Title: There’s a time to live…(1/?)
Required Reading: Sequel to ‘Everything has its Time’ Can be read alone but makes more sense if you’ve read the prequel as it describes the current nature of the relationship between the Doctor and Rose.
Genre: Episodic, adventure, mystery
Disclaimer: Only borrowing these fine characters. I own nothing and make nothing (in general but also concerning DW and the BBC!)
Summary: Sequel immediately following after, ‘Everything has its Time’. Grounded in the quaint, Victorian town of Barrowsville, the Doctor and Rose stumble upon a spate of heart attacks. The question is was it from natural causes or death by fright?
“A time to live, a time to die,
A time to wonder and to wonder why?
There is a reason, there is a reason…” Caedmon’s Call
Rose had long since scoured the rumpled sea of polyester, velvet, wool and contorted, modern art metal of clothing rails that now higgly-piggled throughout the wardrobe room for something more appropriate to wear in their antiquated foster home. Throwing some fluffy pillows on a slightly cleaner and clearer patch of console room grating she’d flopped inelegantly down in her restrictive and conservative Victorian attire and for several hours had been anachronistically flipping through back issues of Cosmo.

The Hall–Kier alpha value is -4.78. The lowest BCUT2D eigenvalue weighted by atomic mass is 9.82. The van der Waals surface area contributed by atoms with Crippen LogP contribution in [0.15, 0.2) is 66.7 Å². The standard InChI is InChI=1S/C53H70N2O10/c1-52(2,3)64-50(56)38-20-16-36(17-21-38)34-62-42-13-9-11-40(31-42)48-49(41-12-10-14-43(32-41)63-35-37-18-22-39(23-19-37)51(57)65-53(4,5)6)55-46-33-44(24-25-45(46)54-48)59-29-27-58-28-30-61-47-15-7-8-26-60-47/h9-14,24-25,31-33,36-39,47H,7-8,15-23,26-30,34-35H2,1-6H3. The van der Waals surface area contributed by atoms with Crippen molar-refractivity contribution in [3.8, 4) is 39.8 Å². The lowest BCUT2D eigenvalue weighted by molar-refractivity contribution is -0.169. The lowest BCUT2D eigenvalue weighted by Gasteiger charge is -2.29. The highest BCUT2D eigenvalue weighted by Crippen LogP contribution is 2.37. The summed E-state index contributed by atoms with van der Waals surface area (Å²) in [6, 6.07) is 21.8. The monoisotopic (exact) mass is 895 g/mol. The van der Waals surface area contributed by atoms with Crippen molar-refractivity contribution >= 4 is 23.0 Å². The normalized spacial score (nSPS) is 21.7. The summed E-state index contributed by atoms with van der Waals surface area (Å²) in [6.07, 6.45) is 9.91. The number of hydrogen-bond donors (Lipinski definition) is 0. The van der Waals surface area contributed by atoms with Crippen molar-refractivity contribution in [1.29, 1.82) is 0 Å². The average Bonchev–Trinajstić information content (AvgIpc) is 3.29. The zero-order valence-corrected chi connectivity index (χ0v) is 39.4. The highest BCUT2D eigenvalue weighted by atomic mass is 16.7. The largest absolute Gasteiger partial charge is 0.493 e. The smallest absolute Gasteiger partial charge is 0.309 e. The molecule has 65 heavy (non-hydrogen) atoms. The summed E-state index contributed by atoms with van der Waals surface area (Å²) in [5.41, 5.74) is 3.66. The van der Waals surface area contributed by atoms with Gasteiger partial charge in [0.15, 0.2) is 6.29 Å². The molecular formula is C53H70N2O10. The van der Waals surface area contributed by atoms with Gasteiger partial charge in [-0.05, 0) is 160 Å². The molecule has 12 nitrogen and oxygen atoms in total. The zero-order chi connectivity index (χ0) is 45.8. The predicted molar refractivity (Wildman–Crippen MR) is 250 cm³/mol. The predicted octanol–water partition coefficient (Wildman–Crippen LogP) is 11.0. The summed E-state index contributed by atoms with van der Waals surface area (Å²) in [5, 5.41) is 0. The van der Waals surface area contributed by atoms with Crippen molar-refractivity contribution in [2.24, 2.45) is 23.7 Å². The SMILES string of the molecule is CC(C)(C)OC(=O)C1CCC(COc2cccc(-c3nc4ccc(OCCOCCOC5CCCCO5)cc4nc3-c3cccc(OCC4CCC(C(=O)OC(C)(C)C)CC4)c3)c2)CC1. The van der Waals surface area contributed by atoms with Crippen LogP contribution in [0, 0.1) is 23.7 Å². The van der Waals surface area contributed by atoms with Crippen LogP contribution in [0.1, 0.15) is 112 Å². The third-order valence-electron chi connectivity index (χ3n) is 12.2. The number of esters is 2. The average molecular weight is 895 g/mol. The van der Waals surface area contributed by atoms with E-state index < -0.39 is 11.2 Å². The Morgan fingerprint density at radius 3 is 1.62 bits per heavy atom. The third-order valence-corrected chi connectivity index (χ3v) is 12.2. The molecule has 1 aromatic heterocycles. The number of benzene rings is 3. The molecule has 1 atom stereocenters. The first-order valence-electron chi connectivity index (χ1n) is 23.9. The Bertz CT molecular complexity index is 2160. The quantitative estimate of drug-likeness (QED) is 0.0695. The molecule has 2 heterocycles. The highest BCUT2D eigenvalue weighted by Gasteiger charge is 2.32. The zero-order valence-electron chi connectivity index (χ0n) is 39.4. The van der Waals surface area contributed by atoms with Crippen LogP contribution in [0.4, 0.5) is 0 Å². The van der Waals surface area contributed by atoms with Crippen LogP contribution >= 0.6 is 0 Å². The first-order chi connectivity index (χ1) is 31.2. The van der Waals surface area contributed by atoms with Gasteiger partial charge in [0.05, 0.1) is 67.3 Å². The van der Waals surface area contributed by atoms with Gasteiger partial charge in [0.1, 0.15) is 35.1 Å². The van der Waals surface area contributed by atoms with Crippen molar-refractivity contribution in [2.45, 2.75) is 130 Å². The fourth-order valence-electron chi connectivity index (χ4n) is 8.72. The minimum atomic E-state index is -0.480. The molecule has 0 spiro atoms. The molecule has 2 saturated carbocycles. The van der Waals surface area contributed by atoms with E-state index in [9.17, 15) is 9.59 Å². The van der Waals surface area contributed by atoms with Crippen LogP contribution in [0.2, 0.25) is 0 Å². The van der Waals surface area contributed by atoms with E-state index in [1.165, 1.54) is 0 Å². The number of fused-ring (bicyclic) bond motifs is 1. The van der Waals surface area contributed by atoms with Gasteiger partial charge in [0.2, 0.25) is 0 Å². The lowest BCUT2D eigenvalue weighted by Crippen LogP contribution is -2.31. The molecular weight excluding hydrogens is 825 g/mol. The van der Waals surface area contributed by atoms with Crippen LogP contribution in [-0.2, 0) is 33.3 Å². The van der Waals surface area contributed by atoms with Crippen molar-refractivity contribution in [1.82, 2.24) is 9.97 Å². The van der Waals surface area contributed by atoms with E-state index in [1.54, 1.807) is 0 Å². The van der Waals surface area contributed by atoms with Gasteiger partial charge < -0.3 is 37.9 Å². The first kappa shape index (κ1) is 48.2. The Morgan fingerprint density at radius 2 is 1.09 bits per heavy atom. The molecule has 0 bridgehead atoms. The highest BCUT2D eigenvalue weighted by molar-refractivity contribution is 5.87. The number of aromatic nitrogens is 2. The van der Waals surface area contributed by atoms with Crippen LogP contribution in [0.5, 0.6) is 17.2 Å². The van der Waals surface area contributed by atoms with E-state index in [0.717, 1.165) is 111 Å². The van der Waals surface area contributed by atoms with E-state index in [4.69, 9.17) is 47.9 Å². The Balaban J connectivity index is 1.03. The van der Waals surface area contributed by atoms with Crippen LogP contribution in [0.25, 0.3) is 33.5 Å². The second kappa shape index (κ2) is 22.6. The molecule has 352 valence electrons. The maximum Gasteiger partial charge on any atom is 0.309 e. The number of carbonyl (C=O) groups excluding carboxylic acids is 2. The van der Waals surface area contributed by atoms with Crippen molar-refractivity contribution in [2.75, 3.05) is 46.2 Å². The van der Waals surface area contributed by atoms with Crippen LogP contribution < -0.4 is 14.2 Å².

About an hour ago she’d started slowly and arduously applying the colour changing, mood, nail varnish that they picked up at the bizarre on Rhinoss 7 even though the Doctor had scoffed that the concoction only reacted to ambient room temperature and had no discernable physic insights. Still, she mused, he was always careful to keep his distance when the lacquer morphed into dark, black hues!
Normally she’d be champing at the bit to kidnap the oblivious, tinkering Time Lord but today she sat in contented silence as the Doctor administered his healing hands to the bowls of the ship. The sparkle and vigour was back in his eyes, relief and the slight residue of dread warred in his animated mania as he soldered and prodded. At times a look of such satisfaction, belonging and joy graced his angular features that Rose would simply watch him for countless moments undetected.
Rose had never seen the Doctor cry, never seen such forlorn grief and panic in his emotive eyes until they’d almost lost the T.A.R.D.I.S. and now that she allowed herself to fully replay her recent memories without the bitter sting of pain that imbued them she realised those eyes had flashed similarly during their heated argument born from her wrenching request to go home.
She mused over all this enigmatic alien had revealed to her since that climatic catalyst. It would take time to fully trust and depend upon one another again but Rose now believed, without a doubt, that the Doctor wanted and needed her to stay with him.
He is such a parody; in one breath he removes himself from petty and trivial human emotions, enforcing a distance between himself and the universe. He is the last of the Time Lords. No species could understand him, connect with him, challenge and spar with him on his elevated plain of consciousness and intellect and he defies and patronises any who try; yet on the other hand his magnificent flying machine is filled with human, historical sentimentally and familiar paraphernalia.